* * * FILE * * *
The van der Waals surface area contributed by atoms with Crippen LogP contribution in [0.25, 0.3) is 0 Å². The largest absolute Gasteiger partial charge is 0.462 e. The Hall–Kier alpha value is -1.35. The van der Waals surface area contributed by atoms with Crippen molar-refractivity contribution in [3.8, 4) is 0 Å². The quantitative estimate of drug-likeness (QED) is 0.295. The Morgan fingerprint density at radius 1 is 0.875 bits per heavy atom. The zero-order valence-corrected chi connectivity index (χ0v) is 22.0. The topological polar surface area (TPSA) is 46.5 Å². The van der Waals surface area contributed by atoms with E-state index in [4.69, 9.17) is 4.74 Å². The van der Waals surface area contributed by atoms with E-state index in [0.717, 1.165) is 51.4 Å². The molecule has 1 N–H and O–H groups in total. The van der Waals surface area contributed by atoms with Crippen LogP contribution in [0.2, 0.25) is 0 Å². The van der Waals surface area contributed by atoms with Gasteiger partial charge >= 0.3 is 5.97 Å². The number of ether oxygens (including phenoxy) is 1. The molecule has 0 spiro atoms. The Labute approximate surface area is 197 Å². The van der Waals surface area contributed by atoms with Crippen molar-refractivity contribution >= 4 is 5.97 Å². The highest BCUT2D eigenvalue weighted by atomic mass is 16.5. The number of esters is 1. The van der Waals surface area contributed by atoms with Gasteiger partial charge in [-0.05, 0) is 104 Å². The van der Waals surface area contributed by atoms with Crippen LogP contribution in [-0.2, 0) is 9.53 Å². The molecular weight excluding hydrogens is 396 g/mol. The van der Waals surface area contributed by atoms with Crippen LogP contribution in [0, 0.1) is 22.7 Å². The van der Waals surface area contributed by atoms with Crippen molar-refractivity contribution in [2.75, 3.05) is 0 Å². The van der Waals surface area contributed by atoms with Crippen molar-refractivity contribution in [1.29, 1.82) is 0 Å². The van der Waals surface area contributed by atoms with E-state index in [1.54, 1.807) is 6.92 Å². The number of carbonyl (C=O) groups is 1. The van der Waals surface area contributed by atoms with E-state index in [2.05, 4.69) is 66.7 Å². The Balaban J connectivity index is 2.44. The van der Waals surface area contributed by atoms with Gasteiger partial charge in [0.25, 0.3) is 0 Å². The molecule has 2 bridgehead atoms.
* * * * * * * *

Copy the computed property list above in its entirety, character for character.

The van der Waals surface area contributed by atoms with Crippen LogP contribution in [0.25, 0.3) is 0 Å². The largest absolute Gasteiger partial charge is 0.462 e. The Hall–Kier alpha value is -1.35. The van der Waals surface area contributed by atoms with Crippen molar-refractivity contribution in [3.8, 4) is 0 Å². The quantitative estimate of drug-likeness (QED) is 0.295. The Morgan fingerprint density at radius 1 is 0.875 bits per heavy atom. The zero-order valence-corrected chi connectivity index (χ0v) is 22.0. The topological polar surface area (TPSA) is 46.5 Å². The van der Waals surface area contributed by atoms with E-state index in [4.69, 9.17) is 4.74 Å². The van der Waals surface area contributed by atoms with E-state index in [0.717, 1.165) is 51.4 Å². The molecule has 1 N–H and O–H groups in total. The van der Waals surface area contributed by atoms with Crippen LogP contribution in [0.2, 0.25) is 0 Å². The van der Waals surface area contributed by atoms with Gasteiger partial charge >= 0.3 is 5.97 Å². The number of ether oxygens (including phenoxy) is 1. The molecule has 0 spiro atoms. The Labute approximate surface area is 197 Å². The van der Waals surface area contributed by atoms with Crippen molar-refractivity contribution >= 4 is 5.97 Å². The highest BCUT2D eigenvalue weighted by atomic mass is 16.5. The number of esters is 1. The van der Waals surface area contributed by atoms with Gasteiger partial charge in [-0.05, 0) is 104 Å². The van der Waals surface area contributed by atoms with Crippen LogP contribution in [-0.2, 0) is 9.53 Å². The molecular weight excluding hydrogens is 396 g/mol. The van der Waals surface area contributed by atoms with Crippen LogP contribution in [0, 0.1) is 22.7 Å². The van der Waals surface area contributed by atoms with Crippen molar-refractivity contribution in [2.75, 3.05) is 0 Å². The van der Waals surface area contributed by atoms with Crippen molar-refractivity contribution in [1.29, 1.82) is 0 Å². The van der Waals surface area contributed by atoms with E-state index in [1.54, 1.807) is 6.92 Å². The number of carbonyl (C=O) groups is 1. The van der Waals surface area contributed by atoms with E-state index in [2.05, 4.69) is 66.7 Å². The Balaban J connectivity index is 2.44. The van der Waals surface area contributed by atoms with Gasteiger partial charge in [0.25, 0.3) is 0 Å². The molecule has 2 bridgehead atoms.